One of the hardest parts of learning to ride a mountain bike is how to make good decisions on the trail in the heat of the moment. A lot of wrecks are caused by bad decisions about speed and line choice and bad decisions can also lead to you working harder than needed

So how do you acquire the skill of good decision making on the trail?

The best place to start is with the decision making process and the best model for this that I have found is the OODA Loop. OODA Loop was developed by Lt. Colonel John Boyd to explain where good ideas came from, particularly in the heat of the moment.

Below is a video where I go into the OODA Loop and what it means for you as a mountain biker. The show notes are below and you‌ ‌can‌ also ‌find‌ ‌the audio replay ‌on‌ ‌‌Itunes‌,‌‌ ‌Podbean‌,‌‌ ‌‌Spotify‌‌ ‌‌and‌ ‌all‌ ‌other‌ ‌major‌ ‌podcasting‌ ‌platforms.‌ ‌

Click Here To Download The MP3 File

The OODA Loop consists of 4 parts, with each part flowing into the next while also informing the previous stages as well. 

Observe: You observe what is going on through your own observations and other information coming from outside sources. Example: You see what is coming up on the trail/ You have someone tell you about what is coming up.

Orient: You orient yourself to the situation based on the information you have at hand, your past experience and even your genetics.

Decide: Based on your Orientation to the situation you make a decision about the best course of action.

Act: You take action based on your Decision. 

The Orientation process is the generally most important part of The Loop. The more you are able to bring to the Orientation process the better Decisions and Actions you can take.

To improve your Orientation process you can gain more experience through more riding, training camps/ clinics, reading books, watching videos and thinking about the problems you are facing.

This is one of the reasons that new riders struggle with their Decisions on the trail – they simply don’t have the resources for their Orientation process. New riders need to be able to ride, make mistakes and learn from those mistakes.Instead, well meaning riders tend to over-coach and over-recommend technology to make up for what is simply a lack of experience.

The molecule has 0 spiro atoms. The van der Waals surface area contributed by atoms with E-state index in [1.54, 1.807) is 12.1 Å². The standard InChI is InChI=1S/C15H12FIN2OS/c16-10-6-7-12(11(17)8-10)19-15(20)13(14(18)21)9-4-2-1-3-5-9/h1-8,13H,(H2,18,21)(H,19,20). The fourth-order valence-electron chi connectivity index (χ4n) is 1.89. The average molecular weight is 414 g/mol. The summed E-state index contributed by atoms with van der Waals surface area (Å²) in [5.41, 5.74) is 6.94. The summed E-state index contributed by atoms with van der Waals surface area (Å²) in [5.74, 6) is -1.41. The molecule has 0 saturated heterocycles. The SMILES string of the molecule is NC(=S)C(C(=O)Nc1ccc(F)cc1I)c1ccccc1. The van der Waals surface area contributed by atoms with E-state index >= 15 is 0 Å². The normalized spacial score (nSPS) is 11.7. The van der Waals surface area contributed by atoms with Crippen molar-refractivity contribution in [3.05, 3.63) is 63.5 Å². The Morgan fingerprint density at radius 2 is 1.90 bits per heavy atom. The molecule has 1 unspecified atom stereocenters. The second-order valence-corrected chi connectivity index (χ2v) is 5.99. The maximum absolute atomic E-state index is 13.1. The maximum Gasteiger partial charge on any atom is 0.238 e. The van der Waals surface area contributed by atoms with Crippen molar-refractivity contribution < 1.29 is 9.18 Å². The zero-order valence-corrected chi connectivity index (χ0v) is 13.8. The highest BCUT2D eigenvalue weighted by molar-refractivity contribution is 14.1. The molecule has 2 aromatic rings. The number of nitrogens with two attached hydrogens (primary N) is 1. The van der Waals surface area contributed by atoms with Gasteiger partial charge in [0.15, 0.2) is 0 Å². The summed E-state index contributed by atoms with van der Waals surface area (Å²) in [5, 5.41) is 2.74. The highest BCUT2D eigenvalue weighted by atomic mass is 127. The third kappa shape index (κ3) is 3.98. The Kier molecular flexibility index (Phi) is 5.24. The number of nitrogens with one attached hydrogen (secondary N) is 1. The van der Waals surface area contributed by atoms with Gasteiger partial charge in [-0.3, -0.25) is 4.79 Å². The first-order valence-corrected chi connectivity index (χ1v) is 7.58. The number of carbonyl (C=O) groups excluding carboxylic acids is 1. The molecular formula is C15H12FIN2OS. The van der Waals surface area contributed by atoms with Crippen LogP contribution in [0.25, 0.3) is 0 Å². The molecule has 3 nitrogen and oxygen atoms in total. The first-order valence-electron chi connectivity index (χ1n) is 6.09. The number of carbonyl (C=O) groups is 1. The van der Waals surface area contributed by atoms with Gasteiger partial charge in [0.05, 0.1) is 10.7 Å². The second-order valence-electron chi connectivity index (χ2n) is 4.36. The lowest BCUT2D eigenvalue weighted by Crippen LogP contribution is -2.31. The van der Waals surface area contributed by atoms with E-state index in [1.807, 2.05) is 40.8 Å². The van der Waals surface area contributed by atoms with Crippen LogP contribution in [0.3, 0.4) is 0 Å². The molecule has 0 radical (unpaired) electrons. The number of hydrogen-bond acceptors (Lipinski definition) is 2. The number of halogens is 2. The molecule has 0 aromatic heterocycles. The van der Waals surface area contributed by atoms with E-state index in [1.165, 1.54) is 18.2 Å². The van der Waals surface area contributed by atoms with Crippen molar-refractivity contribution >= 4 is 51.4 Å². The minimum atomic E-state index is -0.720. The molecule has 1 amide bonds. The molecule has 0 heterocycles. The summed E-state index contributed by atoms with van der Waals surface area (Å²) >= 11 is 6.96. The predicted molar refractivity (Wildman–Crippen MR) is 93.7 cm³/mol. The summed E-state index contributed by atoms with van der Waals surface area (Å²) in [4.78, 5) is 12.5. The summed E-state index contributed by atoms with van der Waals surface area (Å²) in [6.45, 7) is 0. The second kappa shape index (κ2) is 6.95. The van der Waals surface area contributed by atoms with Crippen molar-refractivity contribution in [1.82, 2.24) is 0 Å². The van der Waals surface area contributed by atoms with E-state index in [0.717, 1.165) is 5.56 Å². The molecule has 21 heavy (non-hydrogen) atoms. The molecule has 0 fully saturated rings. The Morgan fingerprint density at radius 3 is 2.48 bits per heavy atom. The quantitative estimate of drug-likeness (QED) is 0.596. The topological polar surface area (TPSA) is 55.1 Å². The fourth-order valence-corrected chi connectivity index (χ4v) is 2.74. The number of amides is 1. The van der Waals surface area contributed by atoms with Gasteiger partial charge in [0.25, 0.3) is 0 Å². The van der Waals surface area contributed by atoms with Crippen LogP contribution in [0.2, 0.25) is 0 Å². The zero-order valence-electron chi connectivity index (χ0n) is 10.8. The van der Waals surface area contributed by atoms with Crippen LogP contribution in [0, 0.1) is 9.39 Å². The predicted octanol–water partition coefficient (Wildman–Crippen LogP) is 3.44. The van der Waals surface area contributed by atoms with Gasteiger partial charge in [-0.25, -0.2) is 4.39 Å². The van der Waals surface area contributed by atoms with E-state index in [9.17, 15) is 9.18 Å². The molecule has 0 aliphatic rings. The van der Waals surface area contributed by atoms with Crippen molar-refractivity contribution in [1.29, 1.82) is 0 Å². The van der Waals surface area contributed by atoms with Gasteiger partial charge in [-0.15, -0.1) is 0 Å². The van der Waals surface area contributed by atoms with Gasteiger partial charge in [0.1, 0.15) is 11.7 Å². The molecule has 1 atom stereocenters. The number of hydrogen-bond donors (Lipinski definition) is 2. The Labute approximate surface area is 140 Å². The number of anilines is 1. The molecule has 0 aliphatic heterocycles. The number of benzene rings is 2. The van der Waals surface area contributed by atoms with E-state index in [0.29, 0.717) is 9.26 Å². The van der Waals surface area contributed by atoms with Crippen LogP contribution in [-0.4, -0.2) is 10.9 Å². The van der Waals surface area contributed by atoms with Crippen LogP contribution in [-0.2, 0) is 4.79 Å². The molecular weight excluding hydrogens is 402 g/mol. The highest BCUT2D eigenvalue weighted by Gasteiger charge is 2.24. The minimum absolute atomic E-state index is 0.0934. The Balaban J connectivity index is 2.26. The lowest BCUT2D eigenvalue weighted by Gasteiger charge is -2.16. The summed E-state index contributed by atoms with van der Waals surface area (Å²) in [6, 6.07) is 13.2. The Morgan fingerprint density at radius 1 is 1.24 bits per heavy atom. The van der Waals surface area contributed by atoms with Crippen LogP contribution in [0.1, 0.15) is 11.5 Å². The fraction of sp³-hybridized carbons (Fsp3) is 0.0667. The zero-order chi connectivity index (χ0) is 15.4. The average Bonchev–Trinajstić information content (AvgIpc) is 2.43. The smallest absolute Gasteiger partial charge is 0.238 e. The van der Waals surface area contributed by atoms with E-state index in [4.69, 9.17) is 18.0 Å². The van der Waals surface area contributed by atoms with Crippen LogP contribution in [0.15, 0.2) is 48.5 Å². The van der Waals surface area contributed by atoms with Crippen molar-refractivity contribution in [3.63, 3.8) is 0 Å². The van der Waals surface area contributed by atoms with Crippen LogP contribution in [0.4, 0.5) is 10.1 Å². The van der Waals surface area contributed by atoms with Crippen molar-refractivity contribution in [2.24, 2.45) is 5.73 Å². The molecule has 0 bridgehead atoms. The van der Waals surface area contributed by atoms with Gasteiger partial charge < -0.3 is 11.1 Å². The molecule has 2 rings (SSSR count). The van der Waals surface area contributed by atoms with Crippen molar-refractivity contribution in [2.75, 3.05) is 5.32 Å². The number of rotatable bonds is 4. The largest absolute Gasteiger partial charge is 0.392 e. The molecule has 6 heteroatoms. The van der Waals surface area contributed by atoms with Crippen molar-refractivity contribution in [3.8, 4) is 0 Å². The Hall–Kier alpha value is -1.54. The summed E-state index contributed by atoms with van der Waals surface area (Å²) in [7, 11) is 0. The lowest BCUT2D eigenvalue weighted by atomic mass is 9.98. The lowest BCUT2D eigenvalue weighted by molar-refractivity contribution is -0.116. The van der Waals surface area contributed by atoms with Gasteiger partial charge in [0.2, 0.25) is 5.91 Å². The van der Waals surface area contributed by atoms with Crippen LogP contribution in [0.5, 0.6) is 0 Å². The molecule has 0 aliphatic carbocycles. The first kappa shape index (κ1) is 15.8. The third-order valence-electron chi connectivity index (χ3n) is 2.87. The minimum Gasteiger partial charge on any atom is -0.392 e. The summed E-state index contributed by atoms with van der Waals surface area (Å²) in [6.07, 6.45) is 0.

Another thing to take from this is that the faster you can go through the Loop the faster you can act. Being able to make decisions faster can make up for a lack of speed and power.

Visualization can also help with the Action part of the Loop. Once you have Decided on an action, you can see yourself doing that action successfully.  This will help you be able to Act faster through familiarity of the action through visualization.

You also can’t get through the OODA Loop if you are stuck in the Fear Loop. You have to deal with your fear and make a decision to act before you can start to move through the OODA Loop.

Controlling your breathing is one of the best ways to help you move through the Fear Loop and into the OODA Loop.

Knowing where you get stuck can help you identify what you need to work on to improve your decision making on the trail.

Fear Loop: Change your relationship with fear to move out of it and into the OODA Loop.

Observe: Learn to pay better attention and to use your peripheral vision.

Orient: Get the experience you need to improve the information you have to draw on.

Decide: Visualization to try out different ideas.

Act: Visualization to see yourself performing the idea you decided to act on.

Your best asset on the trail is your brain and its ability to run through the OODA Loop faster and more effectively. Hopefully this information can help you ride with more confidence and flow.

Until next time…

Ride Strong,

James Wilson

MTB Strength Training Systems

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